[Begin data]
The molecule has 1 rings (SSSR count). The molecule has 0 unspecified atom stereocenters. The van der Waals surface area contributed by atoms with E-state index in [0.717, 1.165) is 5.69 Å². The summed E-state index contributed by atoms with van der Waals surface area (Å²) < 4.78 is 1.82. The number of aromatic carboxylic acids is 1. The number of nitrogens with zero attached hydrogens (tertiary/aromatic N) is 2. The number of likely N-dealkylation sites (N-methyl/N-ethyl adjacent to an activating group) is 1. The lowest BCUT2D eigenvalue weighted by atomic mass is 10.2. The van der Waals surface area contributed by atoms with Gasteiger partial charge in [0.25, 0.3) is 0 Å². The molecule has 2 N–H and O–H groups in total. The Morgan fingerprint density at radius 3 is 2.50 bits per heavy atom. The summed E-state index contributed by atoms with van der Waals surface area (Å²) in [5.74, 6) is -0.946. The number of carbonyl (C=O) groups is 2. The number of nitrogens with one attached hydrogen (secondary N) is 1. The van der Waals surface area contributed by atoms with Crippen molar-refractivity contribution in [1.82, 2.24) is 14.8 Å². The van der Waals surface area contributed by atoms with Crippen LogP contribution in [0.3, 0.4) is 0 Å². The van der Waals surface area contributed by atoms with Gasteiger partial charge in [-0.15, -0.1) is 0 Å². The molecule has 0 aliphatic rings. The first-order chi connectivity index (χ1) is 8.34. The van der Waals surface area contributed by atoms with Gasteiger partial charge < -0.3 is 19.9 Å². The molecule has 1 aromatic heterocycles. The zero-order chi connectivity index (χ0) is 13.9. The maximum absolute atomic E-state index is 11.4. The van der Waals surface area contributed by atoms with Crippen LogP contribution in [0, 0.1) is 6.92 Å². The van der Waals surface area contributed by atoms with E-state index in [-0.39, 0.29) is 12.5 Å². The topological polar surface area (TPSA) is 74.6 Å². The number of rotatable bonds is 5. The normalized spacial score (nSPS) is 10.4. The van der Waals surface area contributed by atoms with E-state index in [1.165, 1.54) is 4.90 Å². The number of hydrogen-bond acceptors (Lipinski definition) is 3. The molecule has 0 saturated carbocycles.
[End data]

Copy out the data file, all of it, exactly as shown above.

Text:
The molecule has 1 rings (SSSR count). The molecule has 0 unspecified atom stereocenters. The van der Waals surface area contributed by atoms with E-state index in [0.717, 1.165) is 5.69 Å². The summed E-state index contributed by atoms with van der Waals surface area (Å²) < 4.78 is 1.82. The number of aromatic carboxylic acids is 1. The number of nitrogens with zero attached hydrogens (tertiary/aromatic N) is 2. The number of likely N-dealkylation sites (N-methyl/N-ethyl adjacent to an activating group) is 1. The lowest BCUT2D eigenvalue weighted by atomic mass is 10.2. The van der Waals surface area contributed by atoms with Gasteiger partial charge in [0.25, 0.3) is 0 Å². The molecule has 2 N–H and O–H groups in total. The Morgan fingerprint density at radius 3 is 2.50 bits per heavy atom. The summed E-state index contributed by atoms with van der Waals surface area (Å²) in [5.74, 6) is -0.946. The number of carbonyl (C=O) groups is 2. The number of nitrogens with one attached hydrogen (secondary N) is 1. The van der Waals surface area contributed by atoms with Crippen molar-refractivity contribution in [1.82, 2.24) is 14.8 Å². The van der Waals surface area contributed by atoms with Crippen LogP contribution in [0.3, 0.4) is 0 Å². The van der Waals surface area contributed by atoms with Gasteiger partial charge in [-0.15, -0.1) is 0 Å². The molecule has 0 aliphatic rings. The first-order chi connectivity index (χ1) is 8.34. The van der Waals surface area contributed by atoms with Gasteiger partial charge < -0.3 is 19.9 Å². The molecule has 1 aromatic heterocycles. The zero-order chi connectivity index (χ0) is 13.9. The maximum absolute atomic E-state index is 11.4. The van der Waals surface area contributed by atoms with Crippen LogP contribution in [0, 0.1) is 6.92 Å². The van der Waals surface area contributed by atoms with E-state index in [-0.39, 0.29) is 12.5 Å². The topological polar surface area (TPSA) is 74.6 Å². The number of rotatable bonds is 5. The normalized spacial score (nSPS) is 10.4. The van der Waals surface area contributed by atoms with E-state index in [1.165, 1.54) is 4.90 Å². The number of hydrogen-bond acceptors (Lipinski definition) is 3. The molecule has 0 saturated carbocycles.